The nativity scenes in your homes have been natural teaching devices. Youíve read Bible story books and shown the Veggie Tales video about "The Toy That Saved Christmas." You reminded your family of the virgin, angels, Joseph, and shepherds. In the days, weeks, and months to come until we begin this intense cycle again, keep the book of Bible stories close at hand. Talk with your children about what they are learning in Kids Kommunity. Theyíll be glad to teach you the songs!
We adults have had an easier time talking about Jesus to one another too. We have talked about the spirit of Christmas and the Spirit of Christmas. We have prayed for Jesus to be Immanuel ó God with us. And we have refocused some things in our lives and families. Donít let that end with the day just gone! Carry the leftovers and outworkings of it into every day God grants you to live yet upon Planet Earth!
This text is good for the entire year: "The Word became flesh and made his dwelling among us. We have seen his glory, the glory of the One and Only, who came from the Father, full of grace and truth" (John 1:14).
What we have just lived through is too precious and wonderful to confine it to that period of the year between Thanksgiving Day and December 25. So take the scraps left from yesterday and use them to mark out a lifestyle for the coming year.
Put a mayonnaise jar in your kitchen and make it your "Christmas Club Account" for 2000. Just put a couple of dollars a week into it, or empty your change into it every night you eat together as a family. Use the money next Christmas for children whose names will be on our Christmas Wish Tree in the foyer. Every time you drop in a penny, quarter, or $5-dollar bill, everyone at your table will get a little tickle of the Christmas spirit.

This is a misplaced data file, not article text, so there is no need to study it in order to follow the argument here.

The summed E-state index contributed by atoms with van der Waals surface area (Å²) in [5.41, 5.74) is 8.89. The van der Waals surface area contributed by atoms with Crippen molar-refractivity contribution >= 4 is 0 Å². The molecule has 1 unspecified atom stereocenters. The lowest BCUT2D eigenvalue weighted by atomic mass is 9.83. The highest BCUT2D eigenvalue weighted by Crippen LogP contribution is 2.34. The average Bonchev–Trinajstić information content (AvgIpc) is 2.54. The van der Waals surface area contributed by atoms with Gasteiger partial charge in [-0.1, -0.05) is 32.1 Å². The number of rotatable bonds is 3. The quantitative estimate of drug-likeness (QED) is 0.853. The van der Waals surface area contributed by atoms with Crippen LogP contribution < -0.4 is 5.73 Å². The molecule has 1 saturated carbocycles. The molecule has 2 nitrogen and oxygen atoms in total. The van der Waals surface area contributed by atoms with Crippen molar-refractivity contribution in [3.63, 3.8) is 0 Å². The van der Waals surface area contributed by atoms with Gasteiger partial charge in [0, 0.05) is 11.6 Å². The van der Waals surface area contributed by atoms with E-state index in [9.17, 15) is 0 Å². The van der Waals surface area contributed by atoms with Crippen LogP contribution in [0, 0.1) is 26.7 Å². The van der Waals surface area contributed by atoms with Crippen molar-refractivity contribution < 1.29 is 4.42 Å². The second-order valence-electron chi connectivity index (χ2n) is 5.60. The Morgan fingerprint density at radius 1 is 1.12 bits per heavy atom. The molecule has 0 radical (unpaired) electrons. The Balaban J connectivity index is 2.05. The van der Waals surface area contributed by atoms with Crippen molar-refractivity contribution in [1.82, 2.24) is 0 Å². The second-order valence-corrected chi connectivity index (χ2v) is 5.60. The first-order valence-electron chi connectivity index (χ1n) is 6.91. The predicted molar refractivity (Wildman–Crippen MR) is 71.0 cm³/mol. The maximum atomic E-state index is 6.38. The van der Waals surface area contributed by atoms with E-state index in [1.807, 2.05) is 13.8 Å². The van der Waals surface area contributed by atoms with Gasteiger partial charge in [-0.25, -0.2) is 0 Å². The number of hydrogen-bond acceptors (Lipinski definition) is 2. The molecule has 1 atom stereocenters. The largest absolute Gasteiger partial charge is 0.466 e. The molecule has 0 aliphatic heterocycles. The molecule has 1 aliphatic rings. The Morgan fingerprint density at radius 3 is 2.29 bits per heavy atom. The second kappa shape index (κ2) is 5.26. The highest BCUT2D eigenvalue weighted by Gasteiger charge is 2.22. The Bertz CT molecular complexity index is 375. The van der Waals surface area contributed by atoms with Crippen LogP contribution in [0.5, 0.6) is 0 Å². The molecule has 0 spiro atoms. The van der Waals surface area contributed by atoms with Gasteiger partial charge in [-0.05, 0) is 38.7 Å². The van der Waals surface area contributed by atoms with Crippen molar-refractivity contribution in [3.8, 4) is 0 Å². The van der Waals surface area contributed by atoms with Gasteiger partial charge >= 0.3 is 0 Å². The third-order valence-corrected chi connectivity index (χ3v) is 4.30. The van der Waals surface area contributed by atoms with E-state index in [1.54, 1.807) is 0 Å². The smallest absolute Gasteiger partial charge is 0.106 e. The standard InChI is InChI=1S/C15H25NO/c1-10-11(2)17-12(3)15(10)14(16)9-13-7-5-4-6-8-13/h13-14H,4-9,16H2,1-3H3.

Adopt one of our missionaries or missionary families. Do something special for them on the 25th day of each moth. Send photos you make around our building on the Sunday before. Send pictures of yourself and your family. Compose something for them on your computer, and send it by e-mail. Be creative! Youíll feel a "Christmas rush" every month as you do something for them on the 25th!
Pick someone who is shut-in or in a nursing home and do something special for that man or woman on the 25th day of each month. A personal visit, lunch together, an anonymous gift, a beautiful plant ó just let the 25th day of the month be your target date each time, and imagine it as a "Christmas-All-Year-Long Project."
Design your own project! Let a different member of your own family be the focus of your attention each month. Let it be the sourest person in your office. It doesnít matter. The important thing is to hold the spirit of Christmas alive not only in memory but in overflowing goodwill and love during the entire year.
Some anonymous writer put it this way: "Christmas is not merely a lump of sugar to take away the sour taste of reality. Christmas is reality: a reality which will blaze eternally after manís last artificial light flickers out. If we unite ourselves with that reality, we will be given the courage to live joyously in the new year."
Iíve been doing this since Christmas of 1990. I wonít tell you what my past projects have been or what this yearís Christmas venture will be. Itís my secret ó for now. But anytime during the month of December 2000 that you want to tell me what you did with this yearís "Christmas leftovers," Iíll be more than pleased to let you in on how my project for the year works out.